Mark Meng, CEO, Huawei Pakistan
Across the Middle East, ICT technologies have ushered historical transformation and enabled Arab leaders to diversify and strengthen economies.
Next-generation technologies like 5G, cloud computing, IoT, and big data have significantly contributed to the development of Pakistan’s increasingly digitally-driven economy and greatly enriched our society.
The Intelligent World 2030 report predicts that by 2030, there will be more than 200 billion global connections, and every enterprise, household, and individual on this planet will have 10-gigabit connectivity.
Under Pakistan Vision 2025 and the Digital Policy of Pakistan 2018, the ICT industry size will hit $20 billion in value by 2025, according to official estimates.
However, fueling this tremendous growth of Pakistan’s digital economy is its local ICT talent ecosystem. There’s undeniably a growing talent gap globally.
According to Korn Ferry, there will be a global shortage of more than 85.2 million skilled people by 2030, causing a financial impact worth $8.452 trillion. Therefore, developing a robust pipeline of local ICT talent and building the ICT talent ecosystem in Pakistan is vital for securing its future digital economy.
Pakistan has over 300,000 English-speaking IT professionals with expertise in current and emerging IT products and technologies and 13 technology parks.
Meanwhile, more than 20,000 IT graduates and engineers are being produced each year, coupled with a booming startup ecosystem. At Huawei, we believe in a collaborative approach to ICT ecosystem development.
We feel that promoting the development of local talent is best done in cooperation between the public and private sectors. In the past two decades, we’ve helped the Middle East cultivate more than 100,000 ICT talents, out of which 15,076 are based in Pakistan.
We have worked with the Higher Education Commissions, universities, other educational institutions, and partners in the country to set talent standards, build alliances, and demonstrate the value of talent.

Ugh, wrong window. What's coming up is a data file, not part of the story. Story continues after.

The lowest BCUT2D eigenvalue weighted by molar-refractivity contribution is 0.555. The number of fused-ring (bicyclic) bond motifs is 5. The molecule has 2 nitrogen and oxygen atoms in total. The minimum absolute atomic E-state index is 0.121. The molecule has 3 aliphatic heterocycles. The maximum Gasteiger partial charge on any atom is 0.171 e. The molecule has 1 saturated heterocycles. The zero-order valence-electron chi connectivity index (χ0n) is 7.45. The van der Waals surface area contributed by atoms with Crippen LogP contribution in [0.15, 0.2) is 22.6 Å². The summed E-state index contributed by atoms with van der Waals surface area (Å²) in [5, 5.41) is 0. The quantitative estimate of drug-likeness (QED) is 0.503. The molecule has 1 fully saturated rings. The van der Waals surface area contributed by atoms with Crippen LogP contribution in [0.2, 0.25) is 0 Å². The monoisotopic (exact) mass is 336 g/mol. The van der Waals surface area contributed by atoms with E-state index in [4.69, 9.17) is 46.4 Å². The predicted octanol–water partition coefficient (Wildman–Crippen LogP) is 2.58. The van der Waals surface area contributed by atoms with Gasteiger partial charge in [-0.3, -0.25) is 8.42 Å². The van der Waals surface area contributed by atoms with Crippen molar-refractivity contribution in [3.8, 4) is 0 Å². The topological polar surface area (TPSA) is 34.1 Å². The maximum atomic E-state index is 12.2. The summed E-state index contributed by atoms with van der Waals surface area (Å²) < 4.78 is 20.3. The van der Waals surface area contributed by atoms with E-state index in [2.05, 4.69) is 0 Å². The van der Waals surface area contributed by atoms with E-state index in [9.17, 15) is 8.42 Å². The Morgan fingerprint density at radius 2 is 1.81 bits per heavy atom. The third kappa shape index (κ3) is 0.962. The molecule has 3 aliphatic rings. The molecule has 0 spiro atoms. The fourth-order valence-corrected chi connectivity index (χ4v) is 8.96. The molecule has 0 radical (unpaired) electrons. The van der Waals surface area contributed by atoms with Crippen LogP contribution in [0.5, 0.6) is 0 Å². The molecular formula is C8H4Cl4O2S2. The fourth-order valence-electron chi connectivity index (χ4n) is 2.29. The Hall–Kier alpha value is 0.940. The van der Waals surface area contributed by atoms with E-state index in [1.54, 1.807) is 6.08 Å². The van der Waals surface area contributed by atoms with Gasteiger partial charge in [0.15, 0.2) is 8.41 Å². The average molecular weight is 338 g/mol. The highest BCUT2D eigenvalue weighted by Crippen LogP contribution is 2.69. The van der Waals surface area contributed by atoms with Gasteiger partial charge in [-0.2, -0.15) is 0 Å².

Some of our partners in Pakistan include the National University of Sciences & Technology (NUST), University of Engineering & Technology Lahore, NED University of Engineering and Technology, COMSATS University Islamabad Ghulam Ishaq Khan Institute (GIKI), among others. We recently also signed a MoU with NUST to cultivate AI talent development in the country.
Additionally, we run many global and regional initiatives that help nurture future ICT leaders, including the Seeds For the Future program, Huawei ICT Academy, and Huawei ICT Competition.
To date, more than 40,000 students in Pakistan have participated in the Huawei ICT Competition. Pakistani students have performed incredibly well in the ICT Competition over the years, evidence of the abundance of tech talent in the country.
In 2020, for instance, the team of three Pakistani students, Kalim Ullah, Maria Aftab and Asadullah, won first place in the regional contest and qualified for the global competition.
We continue to ramp up our talent development pipeline in Pakistan.
Last year, Huawei and the Higher Education Commission signed a strategic MoU to expand the Huawei ICT Academies to eight new universities, joining the existing 15 academies by the end of 2020.
This development will see the Huawei ICT Academy programme increase the number of Pakistani trainees fourfold, from 800 to over 3,000 per year. More broadly, the initiative will provide crucial support for the government’s Digital Pakistan vision.
We truly believe these young minds have the power, resilience, and imagination to unlock a world full of incredible possibilities for Pakistan’s digital economy.
Their imagination is the only limit on how far humanity can go, but it is the actions we take now that will determine how quickly we can get there. The best way to embrace the future is to build it ourselves.